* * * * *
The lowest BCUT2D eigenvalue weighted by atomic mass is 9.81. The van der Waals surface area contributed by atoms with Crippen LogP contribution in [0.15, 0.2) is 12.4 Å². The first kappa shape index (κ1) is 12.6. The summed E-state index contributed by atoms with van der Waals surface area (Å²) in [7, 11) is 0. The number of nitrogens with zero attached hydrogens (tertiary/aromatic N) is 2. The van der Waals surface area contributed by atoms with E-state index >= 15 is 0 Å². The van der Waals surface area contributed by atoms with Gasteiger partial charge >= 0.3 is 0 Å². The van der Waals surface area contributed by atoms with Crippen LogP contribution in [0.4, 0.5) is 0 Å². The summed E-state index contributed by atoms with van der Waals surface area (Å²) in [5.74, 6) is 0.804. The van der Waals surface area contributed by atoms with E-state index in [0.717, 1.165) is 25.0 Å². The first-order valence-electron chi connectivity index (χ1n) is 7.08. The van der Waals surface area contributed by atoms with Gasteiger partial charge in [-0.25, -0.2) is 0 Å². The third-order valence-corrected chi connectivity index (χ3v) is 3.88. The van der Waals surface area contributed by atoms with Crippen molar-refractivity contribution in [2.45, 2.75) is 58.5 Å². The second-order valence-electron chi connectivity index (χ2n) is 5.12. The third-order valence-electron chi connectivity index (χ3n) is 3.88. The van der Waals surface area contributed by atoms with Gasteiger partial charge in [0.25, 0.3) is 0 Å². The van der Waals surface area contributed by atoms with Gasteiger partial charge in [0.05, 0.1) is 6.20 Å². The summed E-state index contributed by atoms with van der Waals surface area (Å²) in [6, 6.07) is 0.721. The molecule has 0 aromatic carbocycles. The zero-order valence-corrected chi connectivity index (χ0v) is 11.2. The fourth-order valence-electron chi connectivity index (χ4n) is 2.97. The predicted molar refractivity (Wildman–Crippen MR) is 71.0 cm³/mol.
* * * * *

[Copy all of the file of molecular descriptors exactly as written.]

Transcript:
The lowest BCUT2D eigenvalue weighted by atomic mass is 9.81. The van der Waals surface area contributed by atoms with Crippen LogP contribution in [0.15, 0.2) is 12.4 Å². The first kappa shape index (κ1) is 12.6. The summed E-state index contributed by atoms with van der Waals surface area (Å²) in [7, 11) is 0. The number of nitrogens with zero attached hydrogens (tertiary/aromatic N) is 2. The van der Waals surface area contributed by atoms with E-state index >= 15 is 0 Å². The van der Waals surface area contributed by atoms with Gasteiger partial charge >= 0.3 is 0 Å². The van der Waals surface area contributed by atoms with Crippen LogP contribution in [0.4, 0.5) is 0 Å². The summed E-state index contributed by atoms with van der Waals surface area (Å²) in [5.74, 6) is 0.804. The van der Waals surface area contributed by atoms with E-state index in [0.717, 1.165) is 25.0 Å². The first-order valence-electron chi connectivity index (χ1n) is 7.08. The van der Waals surface area contributed by atoms with Gasteiger partial charge in [-0.25, -0.2) is 0 Å². The third-order valence-corrected chi connectivity index (χ3v) is 3.88. The van der Waals surface area contributed by atoms with Crippen molar-refractivity contribution in [2.45, 2.75) is 58.5 Å². The second-order valence-electron chi connectivity index (χ2n) is 5.12. The third-order valence-electron chi connectivity index (χ3n) is 3.88. The van der Waals surface area contributed by atoms with Gasteiger partial charge in [0.25, 0.3) is 0 Å². The van der Waals surface area contributed by atoms with Gasteiger partial charge in [0.05, 0.1) is 6.20 Å². The summed E-state index contributed by atoms with van der Waals surface area (Å²) in [6, 6.07) is 0.721. The molecule has 0 aromatic carbocycles. The zero-order valence-corrected chi connectivity index (χ0v) is 11.2. The fourth-order valence-electron chi connectivity index (χ4n) is 2.97. The predicted molar refractivity (Wildman–Crippen MR) is 71.0 cm³/mol.